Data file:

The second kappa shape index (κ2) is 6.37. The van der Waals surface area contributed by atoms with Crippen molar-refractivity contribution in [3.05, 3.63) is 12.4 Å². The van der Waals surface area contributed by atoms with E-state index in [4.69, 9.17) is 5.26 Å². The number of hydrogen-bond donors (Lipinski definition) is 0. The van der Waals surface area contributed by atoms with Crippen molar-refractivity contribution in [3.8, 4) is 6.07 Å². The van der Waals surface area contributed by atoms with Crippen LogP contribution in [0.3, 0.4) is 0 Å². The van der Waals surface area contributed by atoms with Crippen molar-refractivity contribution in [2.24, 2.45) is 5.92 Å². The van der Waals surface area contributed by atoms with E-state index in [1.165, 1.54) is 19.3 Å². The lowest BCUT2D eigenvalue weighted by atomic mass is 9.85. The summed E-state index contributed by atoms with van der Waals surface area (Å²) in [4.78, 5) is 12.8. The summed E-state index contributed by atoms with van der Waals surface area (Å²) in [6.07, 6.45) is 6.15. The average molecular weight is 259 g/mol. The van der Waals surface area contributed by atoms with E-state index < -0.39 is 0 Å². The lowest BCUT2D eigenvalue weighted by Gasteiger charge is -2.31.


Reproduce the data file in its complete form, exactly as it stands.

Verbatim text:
The second kappa shape index (κ2) is 6.37. The van der Waals surface area contributed by atoms with Crippen molar-refractivity contribution in [3.05, 3.63) is 12.4 Å². The van der Waals surface area contributed by atoms with E-state index in [4.69, 9.17) is 5.26 Å². The number of hydrogen-bond donors (Lipinski definition) is 0. The van der Waals surface area contributed by atoms with Crippen molar-refractivity contribution in [3.8, 4) is 6.07 Å². The van der Waals surface area contributed by atoms with Crippen LogP contribution in [0.3, 0.4) is 0 Å². The van der Waals surface area contributed by atoms with Crippen molar-refractivity contribution in [2.24, 2.45) is 5.92 Å². The van der Waals surface area contributed by atoms with E-state index in [1.165, 1.54) is 19.3 Å². The lowest BCUT2D eigenvalue weighted by atomic mass is 9.85. The summed E-state index contributed by atoms with van der Waals surface area (Å²) in [4.78, 5) is 12.8. The summed E-state index contributed by atoms with van der Waals surface area (Å²) in [6.07, 6.45) is 6.15. The average molecular weight is 259 g/mol. The van der Waals surface area contributed by atoms with E-state index < -0.39 is 0 Å². The lowest BCUT2D eigenvalue weighted by Gasteiger charge is -2.31.